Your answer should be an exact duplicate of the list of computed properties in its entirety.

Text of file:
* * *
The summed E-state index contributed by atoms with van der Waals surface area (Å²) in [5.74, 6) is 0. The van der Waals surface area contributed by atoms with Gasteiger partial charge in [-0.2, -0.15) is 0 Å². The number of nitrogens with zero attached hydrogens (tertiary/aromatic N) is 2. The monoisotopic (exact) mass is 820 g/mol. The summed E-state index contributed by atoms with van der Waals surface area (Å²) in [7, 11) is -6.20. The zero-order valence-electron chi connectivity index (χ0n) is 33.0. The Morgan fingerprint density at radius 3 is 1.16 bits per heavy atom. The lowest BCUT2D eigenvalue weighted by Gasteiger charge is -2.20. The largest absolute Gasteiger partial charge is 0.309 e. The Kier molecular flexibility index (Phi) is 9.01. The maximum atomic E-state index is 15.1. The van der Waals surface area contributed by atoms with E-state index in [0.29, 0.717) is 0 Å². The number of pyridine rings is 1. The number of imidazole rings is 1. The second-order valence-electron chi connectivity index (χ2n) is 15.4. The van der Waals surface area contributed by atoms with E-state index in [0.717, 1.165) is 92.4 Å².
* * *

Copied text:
The summed E-state index contributed by atoms with van der Waals surface area (Å²) in [5.74, 6) is 0. The van der Waals surface area contributed by atoms with Gasteiger partial charge in [-0.2, -0.15) is 0 Å². The number of nitrogens with zero attached hydrogens (tertiary/aromatic N) is 2. The monoisotopic (exact) mass is 820 g/mol. The summed E-state index contributed by atoms with van der Waals surface area (Å²) in [7, 11) is -6.20. The zero-order valence-electron chi connectivity index (χ0n) is 33.0. The Morgan fingerprint density at radius 3 is 1.16 bits per heavy atom. The lowest BCUT2D eigenvalue weighted by Gasteiger charge is -2.20. The largest absolute Gasteiger partial charge is 0.309 e. The Kier molecular flexibility index (Phi) is 9.01. The maximum atomic E-state index is 15.1. The van der Waals surface area contributed by atoms with E-state index in [0.29, 0.717) is 0 Å². The number of pyridine rings is 1. The number of imidazole rings is 1. The second-order valence-electron chi connectivity index (χ2n) is 15.4. The van der Waals surface area contributed by atoms with E-state index in [0.717, 1.165) is 92.4 Å².